Thin margins should send tenants, landlords back to the table to share risk
Farmland leases are usually sticky before going up or down. In this, the second year of soft farm income, lease rates are softening, too. But the changes won’t likely be dramatic.
In a recent survey by Farm Journal Media’s LandOwner newsletter, more than 70% of respondents said they expect cash rents to decline in 2016, from less than 10% to more than 20%. Twenty-five percent of survey respondents expect rents to remain unchanged, with the remainder expecting a small increase.
There is often great diversity on lease rates, even in a given county. Low crop prices and softening farm income are eroding high-dollar lease rates as stress begins to show.
“Farmers can make it through a year or two with built up reserves,” says Nebraska farmer Brent Gloy, a former ag economist at Purdue University and blogger at www.ageconomists.com. “But when things tighten, you see changes in rental agreements.”
LandOwner editor Mike Walsten believes crop prices will keep pushing rent downward, with a subsequent impact on land values over time. He expects more defaults—or producers letting leases go to avoid defaults. Lost lease ground will be picked up, but at a lower rental rate.
“Last year, we saw high-dollar leases coming down by $50 to $100, but there were a lot of leases at $150 to $250, and those didn’t change much. In Iowa, the average lease came down by 5%,” Walsten says. “I think we’ll see leases coming down on average by 10% to 15% for the 2016 crop.”
At this point, even average cash rent rates are tough on tenants. If a producer is paying anywhere near average rent, the math likely translates to a loss, says Gary Schnitkey, University of Illinois agricultural economist. Schnitkey’s advice to growers: “Make a budget with $4.30 corn and $10 soybeans. Obviously, you have to get cash rents dropped less than that.”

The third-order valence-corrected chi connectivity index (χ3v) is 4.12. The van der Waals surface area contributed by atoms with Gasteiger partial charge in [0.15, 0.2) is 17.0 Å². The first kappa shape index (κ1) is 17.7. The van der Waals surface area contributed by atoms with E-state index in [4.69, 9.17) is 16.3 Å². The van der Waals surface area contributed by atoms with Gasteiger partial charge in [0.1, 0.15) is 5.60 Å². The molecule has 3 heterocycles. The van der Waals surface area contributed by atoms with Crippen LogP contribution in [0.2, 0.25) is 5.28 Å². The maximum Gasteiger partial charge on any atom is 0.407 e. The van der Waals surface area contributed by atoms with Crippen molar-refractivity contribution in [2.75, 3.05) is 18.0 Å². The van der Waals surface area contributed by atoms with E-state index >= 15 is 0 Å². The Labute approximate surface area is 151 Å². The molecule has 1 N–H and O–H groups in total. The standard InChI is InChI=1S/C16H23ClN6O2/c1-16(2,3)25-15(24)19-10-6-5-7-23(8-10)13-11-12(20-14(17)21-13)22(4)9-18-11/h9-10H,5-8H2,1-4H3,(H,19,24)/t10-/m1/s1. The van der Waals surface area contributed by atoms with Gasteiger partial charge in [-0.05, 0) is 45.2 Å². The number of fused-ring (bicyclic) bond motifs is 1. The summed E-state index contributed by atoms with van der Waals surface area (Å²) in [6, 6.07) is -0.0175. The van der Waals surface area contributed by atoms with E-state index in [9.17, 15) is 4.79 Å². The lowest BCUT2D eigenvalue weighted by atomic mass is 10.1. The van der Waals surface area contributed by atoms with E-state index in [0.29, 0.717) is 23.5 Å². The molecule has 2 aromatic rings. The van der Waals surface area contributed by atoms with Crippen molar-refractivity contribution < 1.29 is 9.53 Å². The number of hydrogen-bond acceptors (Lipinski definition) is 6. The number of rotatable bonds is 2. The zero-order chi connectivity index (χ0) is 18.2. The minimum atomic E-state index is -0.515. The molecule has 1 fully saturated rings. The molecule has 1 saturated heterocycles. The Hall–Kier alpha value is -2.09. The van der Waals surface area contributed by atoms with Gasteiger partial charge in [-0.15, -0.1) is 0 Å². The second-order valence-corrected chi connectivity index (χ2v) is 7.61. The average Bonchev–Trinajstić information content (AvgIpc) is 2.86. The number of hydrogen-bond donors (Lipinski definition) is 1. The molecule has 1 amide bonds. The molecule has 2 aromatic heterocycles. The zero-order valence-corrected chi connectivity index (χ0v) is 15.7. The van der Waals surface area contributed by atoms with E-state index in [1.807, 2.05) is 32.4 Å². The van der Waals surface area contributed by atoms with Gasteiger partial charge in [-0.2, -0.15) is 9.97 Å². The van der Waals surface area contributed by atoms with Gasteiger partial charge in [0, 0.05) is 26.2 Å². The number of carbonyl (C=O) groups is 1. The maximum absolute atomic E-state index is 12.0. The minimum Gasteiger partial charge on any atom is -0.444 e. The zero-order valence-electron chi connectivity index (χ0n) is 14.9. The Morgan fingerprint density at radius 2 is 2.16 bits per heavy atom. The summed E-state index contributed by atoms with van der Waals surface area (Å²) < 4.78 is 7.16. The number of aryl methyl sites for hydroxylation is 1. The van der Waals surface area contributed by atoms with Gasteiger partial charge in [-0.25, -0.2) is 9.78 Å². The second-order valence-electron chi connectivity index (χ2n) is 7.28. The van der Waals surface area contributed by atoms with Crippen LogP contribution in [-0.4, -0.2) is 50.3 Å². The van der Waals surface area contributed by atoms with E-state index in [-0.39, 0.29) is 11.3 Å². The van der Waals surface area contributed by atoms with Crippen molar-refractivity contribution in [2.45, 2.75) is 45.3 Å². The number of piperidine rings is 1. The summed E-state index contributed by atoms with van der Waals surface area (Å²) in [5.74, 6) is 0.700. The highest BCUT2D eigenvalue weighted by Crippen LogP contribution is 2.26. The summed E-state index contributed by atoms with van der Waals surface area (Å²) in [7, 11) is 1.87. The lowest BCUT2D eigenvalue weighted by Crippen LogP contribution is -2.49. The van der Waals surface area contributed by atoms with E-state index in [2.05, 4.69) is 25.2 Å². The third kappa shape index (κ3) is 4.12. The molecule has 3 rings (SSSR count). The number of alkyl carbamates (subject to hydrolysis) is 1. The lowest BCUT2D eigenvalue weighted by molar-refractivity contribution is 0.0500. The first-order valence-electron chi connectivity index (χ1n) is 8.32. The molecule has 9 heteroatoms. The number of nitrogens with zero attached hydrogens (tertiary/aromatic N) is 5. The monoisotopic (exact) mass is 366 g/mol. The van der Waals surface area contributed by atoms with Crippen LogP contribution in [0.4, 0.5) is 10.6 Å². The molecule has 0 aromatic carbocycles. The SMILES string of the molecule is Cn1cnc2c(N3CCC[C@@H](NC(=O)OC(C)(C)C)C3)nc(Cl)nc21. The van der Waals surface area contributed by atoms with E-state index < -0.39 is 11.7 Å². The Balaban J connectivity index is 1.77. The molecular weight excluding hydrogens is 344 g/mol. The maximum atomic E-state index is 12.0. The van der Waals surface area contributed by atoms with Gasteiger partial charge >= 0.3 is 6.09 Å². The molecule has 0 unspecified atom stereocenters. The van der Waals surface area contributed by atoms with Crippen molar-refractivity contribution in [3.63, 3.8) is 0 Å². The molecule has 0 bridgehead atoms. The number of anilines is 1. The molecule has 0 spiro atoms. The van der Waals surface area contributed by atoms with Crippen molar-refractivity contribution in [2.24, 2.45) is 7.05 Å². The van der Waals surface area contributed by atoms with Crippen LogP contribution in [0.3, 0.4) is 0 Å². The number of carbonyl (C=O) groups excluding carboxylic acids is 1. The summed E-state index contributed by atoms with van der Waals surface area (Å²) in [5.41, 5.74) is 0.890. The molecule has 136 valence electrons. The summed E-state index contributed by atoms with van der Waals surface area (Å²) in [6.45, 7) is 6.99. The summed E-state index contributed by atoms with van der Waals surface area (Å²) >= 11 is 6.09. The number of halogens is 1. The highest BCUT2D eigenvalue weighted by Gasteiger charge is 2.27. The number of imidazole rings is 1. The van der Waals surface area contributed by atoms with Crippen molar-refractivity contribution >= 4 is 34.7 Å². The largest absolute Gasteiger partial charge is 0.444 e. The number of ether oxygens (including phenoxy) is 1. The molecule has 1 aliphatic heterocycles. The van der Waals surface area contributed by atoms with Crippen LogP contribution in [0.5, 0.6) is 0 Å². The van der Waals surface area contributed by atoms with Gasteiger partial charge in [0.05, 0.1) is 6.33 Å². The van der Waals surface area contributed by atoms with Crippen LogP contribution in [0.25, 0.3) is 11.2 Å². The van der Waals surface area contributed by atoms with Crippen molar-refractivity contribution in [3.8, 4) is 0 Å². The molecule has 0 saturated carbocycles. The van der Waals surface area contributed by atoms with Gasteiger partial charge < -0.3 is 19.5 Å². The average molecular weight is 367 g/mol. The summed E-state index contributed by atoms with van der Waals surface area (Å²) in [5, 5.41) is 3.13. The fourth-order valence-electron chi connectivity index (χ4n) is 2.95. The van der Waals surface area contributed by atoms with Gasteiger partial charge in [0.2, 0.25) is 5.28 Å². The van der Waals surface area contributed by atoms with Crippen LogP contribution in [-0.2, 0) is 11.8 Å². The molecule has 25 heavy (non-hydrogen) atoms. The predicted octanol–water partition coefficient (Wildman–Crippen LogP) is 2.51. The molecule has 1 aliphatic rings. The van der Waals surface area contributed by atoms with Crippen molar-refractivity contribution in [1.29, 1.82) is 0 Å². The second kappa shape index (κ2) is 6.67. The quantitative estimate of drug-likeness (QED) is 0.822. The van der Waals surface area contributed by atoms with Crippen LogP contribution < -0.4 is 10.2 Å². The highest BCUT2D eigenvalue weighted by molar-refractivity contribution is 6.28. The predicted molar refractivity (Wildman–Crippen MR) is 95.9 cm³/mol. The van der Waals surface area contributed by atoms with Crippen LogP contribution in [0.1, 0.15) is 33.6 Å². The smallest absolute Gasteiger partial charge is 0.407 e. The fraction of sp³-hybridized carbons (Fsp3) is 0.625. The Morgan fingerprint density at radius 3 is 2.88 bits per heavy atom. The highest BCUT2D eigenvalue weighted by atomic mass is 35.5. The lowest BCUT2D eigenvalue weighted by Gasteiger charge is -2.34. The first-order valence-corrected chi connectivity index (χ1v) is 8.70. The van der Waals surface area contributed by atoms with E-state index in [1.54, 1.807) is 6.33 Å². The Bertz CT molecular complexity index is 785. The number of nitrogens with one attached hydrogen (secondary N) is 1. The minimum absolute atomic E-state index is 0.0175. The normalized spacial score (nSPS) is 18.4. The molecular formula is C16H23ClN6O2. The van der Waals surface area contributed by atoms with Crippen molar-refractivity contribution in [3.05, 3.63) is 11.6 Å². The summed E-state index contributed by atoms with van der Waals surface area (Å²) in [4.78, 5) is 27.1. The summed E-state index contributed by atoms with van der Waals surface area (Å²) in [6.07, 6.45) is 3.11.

Otherwise, farmers will have to walk away from land. In some cases, if the tenant and landlord agree on the numbers, they can move toward variable or flexible cash rent. “Set the base at a level that lets the tenant survive at current prices. If prices go up, the landowner can share in higher revenues,” Schnitkey advises.
Be ready to roll up your sleeves. What are the costs on a per-acre and per-bushel basis? If a lease isn’t covering cash costs, then the landowner must lower the dollar amount, the tenant and landlord must reach some sort of flex or the tenant walks. “That’s tough to think about and tougher to do,” says Allan Vyhnalek, educator at Nebraska Extension in Platte County.
Vyhnalek believes if a flex agreement can be reached, the parties must have a blunt discussion about their bottom line. The tenant must share yields and the budget for that piece of ground. Landlords prefer cash rent because it’s packaged without risk. Flex options will put risk on the landlord’s plate.
“If you’re looking at relatively stable yields over time, you flex more on price. If you’re looking at eastern Nebraska dryland or non-irrigated ground where yield questions are a big deal, you might want to flex on yield. You could also flex on price and yield,” Vyhnalek says.